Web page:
Motorcycle sales gain traction in Cambodia after slow year
www.chinaview.cn 2009-11-30 11:10:50   Print

    PHNOM PENH, Nov. 30 (Xinhua) -- Motorcycle dealers in the capital Phnom Penh say sales have finally started to pick up following this year's downturn prompted by the global economic crisis, as buyers spend money generated in the provinces on upgrading to new models that have recently entered the market for 2010, local media reported on Monday.

    Kim Chhay, one of the many dealers who operate on Phnom Penh's Sihanouk Boulevard, was quoted by the Phnom Penh Post as saying that sales had risen between 10 and 20 percent since October "due to demand for new models" of brands including Honda, which he said had recently launched its 2010 range.

    Having seen sales plummet from around 100 units a month to between 30 to 40 during the first 10 months of 2009, he said sales have climbed. "Now we're selling around 60 motorbikes per month."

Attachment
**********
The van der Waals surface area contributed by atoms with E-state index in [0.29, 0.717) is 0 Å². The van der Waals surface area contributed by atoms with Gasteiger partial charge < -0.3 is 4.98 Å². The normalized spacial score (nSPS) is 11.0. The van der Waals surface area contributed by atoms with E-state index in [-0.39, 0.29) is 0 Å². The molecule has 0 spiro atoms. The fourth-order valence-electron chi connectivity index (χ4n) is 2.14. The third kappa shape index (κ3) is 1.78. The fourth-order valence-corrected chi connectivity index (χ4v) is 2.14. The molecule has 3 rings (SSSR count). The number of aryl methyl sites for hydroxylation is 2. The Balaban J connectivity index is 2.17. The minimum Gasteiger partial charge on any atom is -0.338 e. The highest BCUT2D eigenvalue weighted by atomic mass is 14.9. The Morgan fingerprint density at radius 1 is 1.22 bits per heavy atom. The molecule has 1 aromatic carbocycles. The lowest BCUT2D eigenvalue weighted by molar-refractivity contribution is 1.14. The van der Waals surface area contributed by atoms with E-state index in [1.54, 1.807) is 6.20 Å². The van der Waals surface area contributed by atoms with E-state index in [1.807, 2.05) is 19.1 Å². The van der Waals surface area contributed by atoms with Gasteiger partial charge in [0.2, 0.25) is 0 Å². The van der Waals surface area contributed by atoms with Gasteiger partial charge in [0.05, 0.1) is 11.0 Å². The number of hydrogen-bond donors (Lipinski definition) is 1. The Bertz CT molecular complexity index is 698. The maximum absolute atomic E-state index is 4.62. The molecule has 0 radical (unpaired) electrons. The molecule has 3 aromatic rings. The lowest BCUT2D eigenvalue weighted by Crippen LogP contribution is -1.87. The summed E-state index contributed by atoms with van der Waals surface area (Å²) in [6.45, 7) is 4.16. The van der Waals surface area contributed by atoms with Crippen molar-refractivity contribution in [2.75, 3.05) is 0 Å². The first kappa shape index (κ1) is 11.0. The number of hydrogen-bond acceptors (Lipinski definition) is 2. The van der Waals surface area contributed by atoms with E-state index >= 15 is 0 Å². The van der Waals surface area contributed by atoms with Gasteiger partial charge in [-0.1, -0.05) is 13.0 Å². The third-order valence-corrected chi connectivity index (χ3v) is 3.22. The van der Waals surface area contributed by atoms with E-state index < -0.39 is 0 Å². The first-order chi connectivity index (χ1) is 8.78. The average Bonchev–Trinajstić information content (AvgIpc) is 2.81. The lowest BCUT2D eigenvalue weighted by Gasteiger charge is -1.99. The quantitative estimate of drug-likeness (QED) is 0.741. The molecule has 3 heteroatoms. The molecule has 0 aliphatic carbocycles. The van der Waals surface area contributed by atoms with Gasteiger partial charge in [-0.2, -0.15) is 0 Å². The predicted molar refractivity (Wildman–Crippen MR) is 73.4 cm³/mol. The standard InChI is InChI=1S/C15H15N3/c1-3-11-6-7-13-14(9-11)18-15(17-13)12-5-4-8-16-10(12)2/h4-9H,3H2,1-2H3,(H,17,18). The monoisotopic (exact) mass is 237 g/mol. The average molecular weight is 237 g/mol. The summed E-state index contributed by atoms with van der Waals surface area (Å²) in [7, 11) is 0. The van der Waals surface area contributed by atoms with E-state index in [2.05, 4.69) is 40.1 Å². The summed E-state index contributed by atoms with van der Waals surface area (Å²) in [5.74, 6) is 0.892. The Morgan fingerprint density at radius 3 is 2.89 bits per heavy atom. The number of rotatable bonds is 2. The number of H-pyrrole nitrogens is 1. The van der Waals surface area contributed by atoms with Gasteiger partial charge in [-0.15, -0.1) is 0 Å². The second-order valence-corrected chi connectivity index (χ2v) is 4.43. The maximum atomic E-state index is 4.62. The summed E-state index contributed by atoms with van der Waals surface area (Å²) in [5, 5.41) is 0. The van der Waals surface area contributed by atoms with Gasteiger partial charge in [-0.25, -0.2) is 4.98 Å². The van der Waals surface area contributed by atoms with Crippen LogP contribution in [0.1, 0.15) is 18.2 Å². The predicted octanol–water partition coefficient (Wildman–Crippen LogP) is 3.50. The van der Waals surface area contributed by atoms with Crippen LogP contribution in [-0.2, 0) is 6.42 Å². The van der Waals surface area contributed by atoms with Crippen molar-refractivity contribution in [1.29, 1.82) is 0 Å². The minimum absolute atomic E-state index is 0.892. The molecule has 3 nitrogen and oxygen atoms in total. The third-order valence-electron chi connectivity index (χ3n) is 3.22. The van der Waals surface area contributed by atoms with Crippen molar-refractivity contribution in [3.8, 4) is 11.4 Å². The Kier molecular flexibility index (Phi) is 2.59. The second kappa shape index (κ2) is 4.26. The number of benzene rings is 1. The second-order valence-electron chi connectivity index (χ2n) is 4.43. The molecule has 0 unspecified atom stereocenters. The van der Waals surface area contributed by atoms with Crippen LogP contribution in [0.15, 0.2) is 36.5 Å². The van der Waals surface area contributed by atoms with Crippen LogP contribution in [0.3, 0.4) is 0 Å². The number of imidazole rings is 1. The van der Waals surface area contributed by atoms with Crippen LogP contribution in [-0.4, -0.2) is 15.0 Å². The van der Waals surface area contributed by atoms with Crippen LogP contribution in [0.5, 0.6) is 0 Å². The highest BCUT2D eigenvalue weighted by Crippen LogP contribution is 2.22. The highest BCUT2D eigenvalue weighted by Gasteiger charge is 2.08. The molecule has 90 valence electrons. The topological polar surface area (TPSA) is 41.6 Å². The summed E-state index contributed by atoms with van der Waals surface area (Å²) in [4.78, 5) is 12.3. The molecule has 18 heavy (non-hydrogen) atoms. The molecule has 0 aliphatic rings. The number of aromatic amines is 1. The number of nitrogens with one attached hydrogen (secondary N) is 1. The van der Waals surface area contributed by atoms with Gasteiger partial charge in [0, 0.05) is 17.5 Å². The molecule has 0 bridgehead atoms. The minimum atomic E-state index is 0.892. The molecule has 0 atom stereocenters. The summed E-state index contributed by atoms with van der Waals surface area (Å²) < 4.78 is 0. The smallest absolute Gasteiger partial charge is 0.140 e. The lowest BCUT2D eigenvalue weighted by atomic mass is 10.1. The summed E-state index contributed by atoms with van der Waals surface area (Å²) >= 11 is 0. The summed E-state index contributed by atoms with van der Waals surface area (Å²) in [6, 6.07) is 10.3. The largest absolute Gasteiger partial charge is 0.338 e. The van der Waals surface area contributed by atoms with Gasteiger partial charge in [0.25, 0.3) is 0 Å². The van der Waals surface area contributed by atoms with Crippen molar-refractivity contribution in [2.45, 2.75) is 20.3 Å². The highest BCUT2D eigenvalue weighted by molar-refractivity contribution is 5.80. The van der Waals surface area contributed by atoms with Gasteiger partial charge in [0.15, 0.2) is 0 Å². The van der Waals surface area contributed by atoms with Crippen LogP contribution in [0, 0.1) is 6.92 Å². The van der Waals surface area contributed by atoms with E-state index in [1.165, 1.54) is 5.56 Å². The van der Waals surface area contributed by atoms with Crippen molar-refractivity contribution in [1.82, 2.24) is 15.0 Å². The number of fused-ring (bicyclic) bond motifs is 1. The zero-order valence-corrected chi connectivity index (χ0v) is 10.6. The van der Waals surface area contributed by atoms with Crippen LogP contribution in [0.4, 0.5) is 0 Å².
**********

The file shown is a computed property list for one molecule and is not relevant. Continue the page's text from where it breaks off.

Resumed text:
A reduction in retail prices had also spurred demand, he said. Last year's Honda Dreams sold for 1,700 U.S. dollars to 1,800 U.S. dollars per unit, compared with about 1,500 U.S. dollars for the new series.

    Taing Ang, another dealer in the capital, said that people from the provinces who had completed land transactions were propping up demand, adding that Honda in particular had seen an upswing in sales.

    "The Suzuki series hasn't seen an improvement yet," he said.

    Vouch Lay, who deals Suzukis, said she had not seen sales pick up, blaming the rising demand for Honda's newly released models. "I don't see any recovery yet," she said.

    She added that Suzuki was due to begin a new promotion shortly, which she hoped would "spur the number of sales to improve on the current situation".

    Demand for motorcycles in Cambodia was expected to fall to 100,000 units this year from the previous 140,000 units, according to Matoba Micifumi, managing director of Yamaha Motors Cambodia Co, who previously said Yamaha motorcycle sales had dropped 25 percent in the first quarter.

Special Report:  Global Financial Crisis

Editor: Lin Zhi
Related Stories
Home Business
  Back to Top